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Leo

Λέων), or LEON, Greek writers.

1. ACADEMICUS, called by Justin the historian and Suidas LEONIDES (Λεωνίδης

He was apparently a native of Heracleia in Pontus, and a disciple of Plato. He was one of the conspirators who, with their leader, Chion, in the reign of Ochus, king of Persia, B. C. 353, or, according to Orelli, B. C. 351, assassinated Clearchus, tyrant of Heracleia. [CHION, CLEARCHUS.] The greater part of the conspirators were killed on the spot by the tyrant's guards ; others were afterwards taken and put to a cruel death; but which fate befel Leo is not mentioned.


Works


(Ἀλκυών

Nicias of Nicaea (apud Athen. 11.506, ed. Casaubon), and Favorinus (Diog. Laert.3.37) ascribed to a certain Leo the Academic the dialogue Alcyon (Ἀλκυών).

Attributions to other authors

This was, in the time of Athenaeus, by some ascribed to Plato; and has in modern times been printed among the works of Lucian, by whom it was certainly not written; and from the general character of whose writings the subject (the power of God displayed in his works) is altogether alien. Fabricius identifies the author of the Dialogue with the accomplice of Chion; but we know not on what ground.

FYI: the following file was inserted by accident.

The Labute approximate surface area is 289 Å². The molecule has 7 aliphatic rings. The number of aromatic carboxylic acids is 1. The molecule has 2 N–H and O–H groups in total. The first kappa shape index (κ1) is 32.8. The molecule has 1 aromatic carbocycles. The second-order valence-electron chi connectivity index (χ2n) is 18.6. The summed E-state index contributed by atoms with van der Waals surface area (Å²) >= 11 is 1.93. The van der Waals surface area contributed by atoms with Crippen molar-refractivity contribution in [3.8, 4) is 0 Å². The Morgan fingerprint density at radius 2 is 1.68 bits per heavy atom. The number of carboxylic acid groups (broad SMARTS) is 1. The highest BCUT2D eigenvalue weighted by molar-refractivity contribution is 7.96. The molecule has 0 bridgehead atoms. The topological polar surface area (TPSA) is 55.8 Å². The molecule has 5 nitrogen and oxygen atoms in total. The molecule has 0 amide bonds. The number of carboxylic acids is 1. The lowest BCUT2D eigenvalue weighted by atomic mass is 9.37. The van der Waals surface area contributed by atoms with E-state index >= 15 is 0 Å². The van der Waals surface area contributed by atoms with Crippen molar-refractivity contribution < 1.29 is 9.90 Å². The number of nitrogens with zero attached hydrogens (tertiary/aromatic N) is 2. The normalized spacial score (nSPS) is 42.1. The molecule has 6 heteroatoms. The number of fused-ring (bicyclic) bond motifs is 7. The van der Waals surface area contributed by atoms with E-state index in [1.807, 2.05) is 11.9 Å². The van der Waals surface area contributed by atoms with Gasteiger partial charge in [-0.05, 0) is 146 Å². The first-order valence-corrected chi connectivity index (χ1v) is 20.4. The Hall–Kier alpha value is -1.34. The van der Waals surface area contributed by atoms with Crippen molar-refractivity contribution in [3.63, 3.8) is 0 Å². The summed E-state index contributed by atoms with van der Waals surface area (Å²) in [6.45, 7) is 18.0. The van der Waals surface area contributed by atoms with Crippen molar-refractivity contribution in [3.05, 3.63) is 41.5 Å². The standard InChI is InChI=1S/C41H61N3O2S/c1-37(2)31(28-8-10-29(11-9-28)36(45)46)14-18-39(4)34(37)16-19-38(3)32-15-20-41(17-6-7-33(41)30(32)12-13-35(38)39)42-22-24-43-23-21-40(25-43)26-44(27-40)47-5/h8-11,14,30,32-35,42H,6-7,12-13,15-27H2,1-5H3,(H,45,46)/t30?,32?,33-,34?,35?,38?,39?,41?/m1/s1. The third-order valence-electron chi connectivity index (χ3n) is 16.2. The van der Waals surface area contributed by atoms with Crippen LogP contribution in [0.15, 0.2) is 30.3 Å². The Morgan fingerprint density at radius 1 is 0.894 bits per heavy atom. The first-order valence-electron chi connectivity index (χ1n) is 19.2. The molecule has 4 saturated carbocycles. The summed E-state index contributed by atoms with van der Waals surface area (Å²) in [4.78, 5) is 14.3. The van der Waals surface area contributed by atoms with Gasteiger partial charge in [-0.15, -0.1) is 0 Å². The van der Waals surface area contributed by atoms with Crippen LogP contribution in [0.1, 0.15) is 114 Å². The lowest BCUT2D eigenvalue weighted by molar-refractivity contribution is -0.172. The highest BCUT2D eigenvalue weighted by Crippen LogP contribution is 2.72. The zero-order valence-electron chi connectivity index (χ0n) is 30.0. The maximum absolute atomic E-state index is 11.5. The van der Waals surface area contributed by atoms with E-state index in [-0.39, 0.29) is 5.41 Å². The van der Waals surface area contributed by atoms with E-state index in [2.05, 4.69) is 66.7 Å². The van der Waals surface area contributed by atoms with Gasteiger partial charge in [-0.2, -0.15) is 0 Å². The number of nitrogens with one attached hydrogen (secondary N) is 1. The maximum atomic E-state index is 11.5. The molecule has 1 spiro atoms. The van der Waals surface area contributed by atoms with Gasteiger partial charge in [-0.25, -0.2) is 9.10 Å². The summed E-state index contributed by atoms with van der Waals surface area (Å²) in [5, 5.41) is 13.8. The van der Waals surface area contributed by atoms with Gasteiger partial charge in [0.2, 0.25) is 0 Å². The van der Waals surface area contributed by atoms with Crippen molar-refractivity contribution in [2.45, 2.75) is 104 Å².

Further Information

Memnon, apud Phot. Bibl. cod. 224, sub init.; Just. 16.5; Suidas, s. v. Κλέαρχος; Athen. l.c. ; Diog. Laert. l.c. ; Lucian, Opera, vol. i. p. 128, ed. Bipont; Fabric. Bibl. Gr. vol. iii. pp. 108, 173, 178.

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353 BC (1)
351 BC (1)
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